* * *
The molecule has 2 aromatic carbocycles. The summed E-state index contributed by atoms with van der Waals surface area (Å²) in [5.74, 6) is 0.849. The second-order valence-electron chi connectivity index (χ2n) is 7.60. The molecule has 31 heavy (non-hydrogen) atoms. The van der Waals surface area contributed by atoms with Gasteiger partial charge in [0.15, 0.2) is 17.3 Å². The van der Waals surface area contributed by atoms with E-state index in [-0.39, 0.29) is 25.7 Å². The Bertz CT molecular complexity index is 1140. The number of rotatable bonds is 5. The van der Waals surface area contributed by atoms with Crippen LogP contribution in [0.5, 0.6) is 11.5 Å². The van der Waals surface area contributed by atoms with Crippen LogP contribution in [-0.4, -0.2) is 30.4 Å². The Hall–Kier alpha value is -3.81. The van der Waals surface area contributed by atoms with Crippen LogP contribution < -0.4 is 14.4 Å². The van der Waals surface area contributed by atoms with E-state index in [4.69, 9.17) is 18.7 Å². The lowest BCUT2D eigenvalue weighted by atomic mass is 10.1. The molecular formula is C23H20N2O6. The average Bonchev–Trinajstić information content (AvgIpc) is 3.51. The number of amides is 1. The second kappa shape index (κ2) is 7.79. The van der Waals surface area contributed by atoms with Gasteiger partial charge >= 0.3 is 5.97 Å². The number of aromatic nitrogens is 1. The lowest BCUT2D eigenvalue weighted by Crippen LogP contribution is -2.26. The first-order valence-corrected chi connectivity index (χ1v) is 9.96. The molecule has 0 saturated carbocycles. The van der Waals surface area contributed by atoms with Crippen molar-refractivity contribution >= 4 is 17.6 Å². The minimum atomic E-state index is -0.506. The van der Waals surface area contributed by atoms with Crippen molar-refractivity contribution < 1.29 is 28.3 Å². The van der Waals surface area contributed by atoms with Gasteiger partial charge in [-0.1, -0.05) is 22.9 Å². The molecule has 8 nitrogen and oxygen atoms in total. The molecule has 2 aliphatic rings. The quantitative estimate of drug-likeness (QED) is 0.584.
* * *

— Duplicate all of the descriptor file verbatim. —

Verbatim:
The molecule has 2 aromatic carbocycles. The summed E-state index contributed by atoms with van der Waals surface area (Å²) in [5.74, 6) is 0.849. The second-order valence-electron chi connectivity index (χ2n) is 7.60. The molecule has 31 heavy (non-hydrogen) atoms. The van der Waals surface area contributed by atoms with Gasteiger partial charge in [0.15, 0.2) is 17.3 Å². The van der Waals surface area contributed by atoms with E-state index in [-0.39, 0.29) is 25.7 Å². The Bertz CT molecular complexity index is 1140. The number of rotatable bonds is 5. The van der Waals surface area contributed by atoms with Crippen LogP contribution in [0.5, 0.6) is 11.5 Å². The van der Waals surface area contributed by atoms with Crippen LogP contribution in [-0.4, -0.2) is 30.4 Å². The Hall–Kier alpha value is -3.81. The van der Waals surface area contributed by atoms with Crippen LogP contribution < -0.4 is 14.4 Å². The van der Waals surface area contributed by atoms with E-state index in [4.69, 9.17) is 18.7 Å². The lowest BCUT2D eigenvalue weighted by atomic mass is 10.1. The molecular formula is C23H20N2O6. The average Bonchev–Trinajstić information content (AvgIpc) is 3.51. The number of amides is 1. The second kappa shape index (κ2) is 7.79. The van der Waals surface area contributed by atoms with Gasteiger partial charge >= 0.3 is 5.97 Å². The number of aromatic nitrogens is 1. The lowest BCUT2D eigenvalue weighted by Crippen LogP contribution is -2.26. The first-order valence-corrected chi connectivity index (χ1v) is 9.96. The molecule has 0 saturated carbocycles. The van der Waals surface area contributed by atoms with Crippen molar-refractivity contribution >= 4 is 17.6 Å². The minimum atomic E-state index is -0.506. The van der Waals surface area contributed by atoms with Crippen molar-refractivity contribution < 1.29 is 28.3 Å². The van der Waals surface area contributed by atoms with Gasteiger partial charge in [-0.1, -0.05) is 22.9 Å². The molecule has 8 nitrogen and oxygen atoms in total. The molecule has 2 aliphatic rings. The quantitative estimate of drug-likeness (QED) is 0.584.